Whether the deal goes through may well end up to be dependent on how the new administration views such mega-mergers. While on the campaign trail, Donald Trump was a vocal opponent of the deal, which he said was too big, and would “put too much power in the hands of too few.” Since then, President Trump has met with T’s Chief Executive Randall Stephenson, though published reports said they didn’t talk about the merger. Trump has told other media outlets that he hasn’t seen the details of the deal yet. Meanwhile, T has ramped up its lobbying efforts, according to published reports.
No surprises here—some analysts say they’re hoping Stephenson and his crew will shed some light on what they expect from the new president and his administration.
T’s move toward TV to focus on more high-value customers who bundle cable, TV and wireless services comes at a time when T’s wireless phone business has been losing subscribers. In Q3, it reported that it had lost 268,000 postpaid phone subscribers, following Q2’s loss of 180,000. However, last week, T said that DirecTV Now, its new streaming-video service, tacked on at least 200,000 paying subscribers in December, its first month of operation.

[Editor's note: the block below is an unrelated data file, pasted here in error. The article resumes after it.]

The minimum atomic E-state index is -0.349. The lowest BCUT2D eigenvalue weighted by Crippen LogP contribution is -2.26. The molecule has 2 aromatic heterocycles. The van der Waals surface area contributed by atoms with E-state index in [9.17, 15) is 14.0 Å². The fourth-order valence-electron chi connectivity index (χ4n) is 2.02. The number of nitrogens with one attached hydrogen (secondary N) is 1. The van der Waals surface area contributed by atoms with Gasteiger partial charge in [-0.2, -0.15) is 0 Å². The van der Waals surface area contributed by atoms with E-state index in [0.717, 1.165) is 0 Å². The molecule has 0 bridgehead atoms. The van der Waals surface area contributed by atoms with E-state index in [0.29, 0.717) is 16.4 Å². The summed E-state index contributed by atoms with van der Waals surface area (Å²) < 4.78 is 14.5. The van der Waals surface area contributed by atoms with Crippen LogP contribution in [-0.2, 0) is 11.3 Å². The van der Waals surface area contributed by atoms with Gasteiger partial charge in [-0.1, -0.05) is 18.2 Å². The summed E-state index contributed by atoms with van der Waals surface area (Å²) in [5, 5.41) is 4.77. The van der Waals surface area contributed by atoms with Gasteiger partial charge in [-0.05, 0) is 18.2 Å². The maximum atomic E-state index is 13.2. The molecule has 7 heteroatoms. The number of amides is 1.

It’s unclear if the new DirecTV Now customers helped offset the losses enough to meet T’s goal for net video additions, according to some analysts.
Other analysts say they are looking for more insight into how the DirecTV Now sales are holding up since ending the promotional pricing and incentives, which included a bundle with more than 100 channels for just $35 a month. That same package now rings up at $60 a month.
For the quarter, analysts reporting to FactSet expect per-share earnings of $0.66, slightly higher than the $0.63 a share in the year-ago period. Revenue is expected to hit $42.11 billion, about the same as last year.
The options market has priced in an expected share price move of 1.9% in either direction around the earnings release, according to the Market Maker Move™ indicator on the thinkorswim® platform.
Call activity has been seen at the weekly 43 strike while put buyers have been active at the 41 strike. The implied volatility sits at the 35th percentile. (Please remember past performance is no guarantee of future results.)